What is Mystery Shopping?
Some retailers hire marketing research companies to evaluate the quality of service in their stores; these companies use mystery shoppers to get the information anonymously. They assign a mystery shopper to make a particular purchase in a store or restaurant, for example, and then report on the experience. Typically, the shopper is reimbursed, and can keep the product or service.
Many professionals in the field consider mystery shopping a part-time activity, at best. And, they add, opportunities generally are posted online by marketing research or merchandising companies. Nevertheless, fraudulent mystery shopping promoters are using newspaper ads and emails to create the impression that they're a gateway to lucrative mystery shopper jobs with reputable companies. These solicitations usually promote a website where consumers can "register" to become mystery shoppers - after they pay a fee for information about a certification program, a directory of mystery shopping companies, or a guarantee of a mystery shopping job.
The truth is that it is unnecessary to pay money to anyone to get into the mystery shopper business. The shopping certification offered in advertising or unsolicited email is almost always worthless. A list of companies that hire mystery shoppers is available for free; and legitimate mystery shopper jobs are on the Internet for free. Consumers who try to get a refund from promoters of mystery shopping jobs usually are out of luck. Either the business doesn't return the phone calls, or if it does, it's to try another pitch.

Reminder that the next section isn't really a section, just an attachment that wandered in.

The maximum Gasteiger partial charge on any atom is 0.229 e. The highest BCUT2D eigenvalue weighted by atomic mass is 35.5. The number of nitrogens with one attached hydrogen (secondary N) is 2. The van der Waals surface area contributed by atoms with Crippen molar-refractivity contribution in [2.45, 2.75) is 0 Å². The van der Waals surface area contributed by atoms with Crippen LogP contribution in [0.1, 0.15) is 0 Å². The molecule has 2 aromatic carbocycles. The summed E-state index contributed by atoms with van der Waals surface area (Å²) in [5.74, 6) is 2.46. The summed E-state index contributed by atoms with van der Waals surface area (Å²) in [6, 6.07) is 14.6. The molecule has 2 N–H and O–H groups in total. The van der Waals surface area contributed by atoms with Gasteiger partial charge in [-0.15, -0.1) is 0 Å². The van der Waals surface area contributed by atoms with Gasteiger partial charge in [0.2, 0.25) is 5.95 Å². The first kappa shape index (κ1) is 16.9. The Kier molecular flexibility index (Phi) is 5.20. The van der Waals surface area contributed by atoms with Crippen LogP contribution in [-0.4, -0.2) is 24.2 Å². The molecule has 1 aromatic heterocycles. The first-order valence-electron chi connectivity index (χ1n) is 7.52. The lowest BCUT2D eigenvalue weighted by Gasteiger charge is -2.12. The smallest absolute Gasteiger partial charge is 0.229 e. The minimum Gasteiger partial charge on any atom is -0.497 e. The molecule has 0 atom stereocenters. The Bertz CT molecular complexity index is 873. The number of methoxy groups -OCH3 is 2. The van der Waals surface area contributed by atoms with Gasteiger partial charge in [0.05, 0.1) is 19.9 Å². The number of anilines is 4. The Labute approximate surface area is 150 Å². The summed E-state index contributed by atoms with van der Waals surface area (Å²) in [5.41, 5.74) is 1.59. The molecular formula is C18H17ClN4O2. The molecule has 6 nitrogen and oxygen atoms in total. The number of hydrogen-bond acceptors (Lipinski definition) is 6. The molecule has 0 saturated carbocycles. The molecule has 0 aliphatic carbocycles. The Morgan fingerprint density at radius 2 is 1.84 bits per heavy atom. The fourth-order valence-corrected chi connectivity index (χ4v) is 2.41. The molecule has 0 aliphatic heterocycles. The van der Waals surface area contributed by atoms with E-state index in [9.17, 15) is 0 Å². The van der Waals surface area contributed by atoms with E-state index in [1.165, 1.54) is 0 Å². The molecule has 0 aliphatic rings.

The Facts of Mystery Shopping
Becoming a legitimate mystery shopper for a legitimate company doesn't cost anything. Here's how to do it:
1) Search the Internet for mystery shopping companies that are accepting applications. Legitimate companies don't charge an application fee. Many accept applications online.
2) Do some homework about mystery shopping. Check libraries or bookstores for tips on how to find companies hiring mystery shoppers, as well as how to do the job effectively.
3) Visit the Mystery Shopping Providers Association (MSPA) website at www.mysteryshop.org for information on how to register to be a mystery shopper with a MSPA-member company, a database of available jobs, and additional information on the industry in general.
4) In the meantime, the FTC says consumers should be skeptical of mystery shopping promoters who:
*Advertise for mystery shoppers in a newspaper's 'help wanted' section or by email. While it may appear as if these companies are hiring mystery shoppers, it's much more likely that they're pitching unnecessary - and possibly bogus - mystery shopping "services".
*Sell "certification". Companies that use mystery shoppers generally do not require certification.
*Guarantee a job as a mystery shopper.
*Charge a fee for access to mystery shopping opportunities.
*Sell directories of companies that provide mystery shoppers.
*Sends an unsolicited check for a larger sum of money.
*Asks you to wire money via Western Union or other money gram business.
If you think you have encountered a mystery shopping scam, file a complaint with your local consumer protection agency, your Better Business Bureau, your State Attorney General, or the FTC (ftc.gov).
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